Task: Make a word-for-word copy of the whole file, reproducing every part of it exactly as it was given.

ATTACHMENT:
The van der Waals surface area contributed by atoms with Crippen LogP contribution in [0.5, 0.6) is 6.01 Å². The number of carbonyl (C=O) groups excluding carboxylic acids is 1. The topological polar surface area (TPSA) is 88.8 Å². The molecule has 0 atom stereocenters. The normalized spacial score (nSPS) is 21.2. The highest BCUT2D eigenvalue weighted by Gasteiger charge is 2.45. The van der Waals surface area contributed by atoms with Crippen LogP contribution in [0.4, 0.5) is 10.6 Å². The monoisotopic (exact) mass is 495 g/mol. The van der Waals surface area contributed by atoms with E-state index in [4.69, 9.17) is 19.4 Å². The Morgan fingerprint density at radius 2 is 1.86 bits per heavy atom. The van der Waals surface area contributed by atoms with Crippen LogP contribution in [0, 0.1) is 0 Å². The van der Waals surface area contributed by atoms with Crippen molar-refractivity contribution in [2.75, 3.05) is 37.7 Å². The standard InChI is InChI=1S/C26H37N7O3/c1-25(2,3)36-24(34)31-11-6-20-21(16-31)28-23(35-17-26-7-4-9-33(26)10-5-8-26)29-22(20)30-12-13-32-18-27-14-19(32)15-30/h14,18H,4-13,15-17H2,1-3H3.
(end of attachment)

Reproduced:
The van der Waals surface area contributed by atoms with Crippen LogP contribution in [0.5, 0.6) is 6.01 Å². The number of carbonyl (C=O) groups excluding carboxylic acids is 1. The topological polar surface area (TPSA) is 88.8 Å². The molecule has 0 atom stereocenters. The normalized spacial score (nSPS) is 21.2. The highest BCUT2D eigenvalue weighted by Gasteiger charge is 2.45. The van der Waals surface area contributed by atoms with Crippen LogP contribution in [0.4, 0.5) is 10.6 Å². The monoisotopic (exact) mass is 495 g/mol. The van der Waals surface area contributed by atoms with E-state index in [4.69, 9.17) is 19.4 Å². The Morgan fingerprint density at radius 2 is 1.86 bits per heavy atom. The van der Waals surface area contributed by atoms with Crippen LogP contribution in [0, 0.1) is 0 Å². The van der Waals surface area contributed by atoms with Crippen molar-refractivity contribution in [2.75, 3.05) is 37.7 Å². The standard InChI is InChI=1S/C26H37N7O3/c1-25(2,3)36-24(34)31-11-6-20-21(16-31)28-23(35-17-26-7-4-9-33(26)10-5-8-26)29-22(20)30-12-13-32-18-27-14-19(32)15-30/h14,18H,4-13,15-17H2,1-3H3.